Morning photo: West Fjords

Amazing land and seascapes

Fjord light.
The West Fjords of Iceland claw into the North Atlantic.

FRISCO — Iceland is fairly remote to begin with, as far as remoteness goes in the era of jet travel, and the West Fjords, a cluster of mountainous peninsulas jutting northwest toward Greenland, may be the most remote part of the North Atlantic island. Probably any traveler worth his or her salt would look at a map of the country and automatically be drawn toward the region, where only a few roads have been carved along and over the steep walls of the fjords. Towns are few and far between, but hot springs are plentiful, and if you go far enough, you’ll end up at Látravík, considered to be the westernmost point of Europe and home to one of the North Atlantic’s key seabird rookeries. Magical light, magnificent scenery and plenty of peace and quiet are the hallmarks of the area, and we’re already plotting a return visit.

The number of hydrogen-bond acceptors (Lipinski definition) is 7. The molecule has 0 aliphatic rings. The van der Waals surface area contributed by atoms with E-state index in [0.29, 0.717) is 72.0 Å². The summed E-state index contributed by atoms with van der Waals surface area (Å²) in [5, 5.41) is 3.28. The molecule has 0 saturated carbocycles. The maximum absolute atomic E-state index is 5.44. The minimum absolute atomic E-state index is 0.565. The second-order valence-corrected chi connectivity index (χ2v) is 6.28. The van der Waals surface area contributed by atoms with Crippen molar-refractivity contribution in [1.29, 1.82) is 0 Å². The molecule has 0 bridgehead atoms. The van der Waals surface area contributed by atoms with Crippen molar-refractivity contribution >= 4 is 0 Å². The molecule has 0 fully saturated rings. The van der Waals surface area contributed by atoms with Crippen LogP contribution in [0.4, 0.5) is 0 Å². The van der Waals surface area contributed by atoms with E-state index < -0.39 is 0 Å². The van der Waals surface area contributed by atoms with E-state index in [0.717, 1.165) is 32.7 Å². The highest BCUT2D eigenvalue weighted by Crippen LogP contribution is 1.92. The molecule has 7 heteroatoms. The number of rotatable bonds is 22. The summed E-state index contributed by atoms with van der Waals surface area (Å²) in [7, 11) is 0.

A roadside pond on the way to the West Fjords of Iceland.
Sea cliffs at Látravík, the westernmost point of the West Fjords and the westernmost point of Europe, according to our Iceland guidebook.
Icelandic horses enjoying a sea breeze and a verdant field in the West Fjords.
There are only a few roads that lead to the West Fjords region — this is one of them, Highway 60.
Fossfjörður — find it!

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